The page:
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Trump plans right wing horror show for world

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Issue 2538
A woman joins an inauguration day protest against Donald Trump in Minneapolis
A woman joins an inauguration day protest against Donald Trump in Minneapolis (Pic: Fibonacci Blue)

As millions marched against him over the weekend, Donald Trump and his coterie of jackals have reminded the world why he is so despised.

In his inauguration speech Trump declared, “We share one glorious destiny.” He added that, “From this day forward, it’s going to be only America first”.

He said, “It’s time to remember that old wisdom that whether we are black or brown or white, we all bleed the same red blood of patriots.”

“We must protect our borders from the ravages of other countries destroying our jobs.”

Trump claimed to want to end the “American carnage” where “mothers and children are trapped in poverty in our inner cities”—while preparing more carnage of his own.

On inauguration day, Trump launched a vicious attack on women’s right to choose. One of his first presidential decrees bans federal funding for NGOs that support abortion.

Another gives government departments the power to gut the flawed “Obamacare” state medical insurance programme. That was just the start.Trump’s team have detailed some £8.4 trillion of cuts to federal departments’ budgets over the next ten years.


Meanwhile, the people taking some of the top jobs in Trump’s White House have shown chilling indifference to ordinary people.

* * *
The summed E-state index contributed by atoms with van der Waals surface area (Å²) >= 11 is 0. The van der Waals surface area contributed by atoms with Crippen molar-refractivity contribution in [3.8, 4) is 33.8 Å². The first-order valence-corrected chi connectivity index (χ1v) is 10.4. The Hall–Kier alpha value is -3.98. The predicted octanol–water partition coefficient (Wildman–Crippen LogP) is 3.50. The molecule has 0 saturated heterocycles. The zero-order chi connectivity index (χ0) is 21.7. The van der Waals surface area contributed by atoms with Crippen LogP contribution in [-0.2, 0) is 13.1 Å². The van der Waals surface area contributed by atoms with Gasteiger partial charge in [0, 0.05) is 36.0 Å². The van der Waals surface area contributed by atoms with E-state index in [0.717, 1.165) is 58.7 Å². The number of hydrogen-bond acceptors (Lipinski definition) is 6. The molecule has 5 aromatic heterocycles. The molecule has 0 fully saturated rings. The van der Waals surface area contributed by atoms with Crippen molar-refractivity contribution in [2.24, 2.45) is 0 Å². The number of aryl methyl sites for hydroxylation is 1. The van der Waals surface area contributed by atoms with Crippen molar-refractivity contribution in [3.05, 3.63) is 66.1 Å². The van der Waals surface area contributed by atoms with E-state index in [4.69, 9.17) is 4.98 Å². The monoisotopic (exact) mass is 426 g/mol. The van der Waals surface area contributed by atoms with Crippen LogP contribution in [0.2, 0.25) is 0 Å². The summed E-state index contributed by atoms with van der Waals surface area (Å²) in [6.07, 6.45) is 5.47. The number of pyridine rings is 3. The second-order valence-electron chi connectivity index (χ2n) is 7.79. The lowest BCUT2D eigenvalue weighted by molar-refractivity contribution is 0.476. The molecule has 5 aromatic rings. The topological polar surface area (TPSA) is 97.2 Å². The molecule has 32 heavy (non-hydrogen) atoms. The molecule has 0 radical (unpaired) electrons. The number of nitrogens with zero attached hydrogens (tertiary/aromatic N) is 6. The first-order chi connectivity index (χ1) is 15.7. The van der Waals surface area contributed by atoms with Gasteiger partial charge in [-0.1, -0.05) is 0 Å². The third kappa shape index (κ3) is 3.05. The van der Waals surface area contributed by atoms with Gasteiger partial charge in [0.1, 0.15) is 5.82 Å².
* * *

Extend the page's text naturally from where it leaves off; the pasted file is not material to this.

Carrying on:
Trump’s energy secretary Rick Perry reportedly didn’t know that his job includes responsibility for the US nuclear weapons arsenal.

Education secretary Betsy DeVos recently said she thinks guns should be allowed in schools because of “potential grizzlies.” She supports the school vouchers programme, which means states will pay private schools to educate students. No wonder there is so much opposition—and that Trump seeks to deny it.

A series of estimates put the crowd at Trump’s inauguration “celebration” at around 160,000 to 200,000. That’s one third of the Women’s March the next day and far smaller than the crowds for Barack Obama’s inaugurations.

But White House press officer Sean Spicer said, “This was the largest audience ever to witness an inauguration, period.”

Trump remains a disruptive figure, untrustworthy for much of big business. He underlined this on Monday when he signed an executive order to withdraw from the negotiating process of the Trans-Pacific Partnership—the deal to isolate China so carefully put together by Obama.

But he will govern for the rich, the military and the powerful.

Last week he publicly accused the US security services of leaking reports detailing his ties to Russia. Days after, he said to CIA bosses, “I know maybe sometimes you haven’t gotten the backing that you’ve wanted, and you’re going to get so much backing.”

Last weekend’s protests need to be a taste of things to come if Trump is to be defeated.

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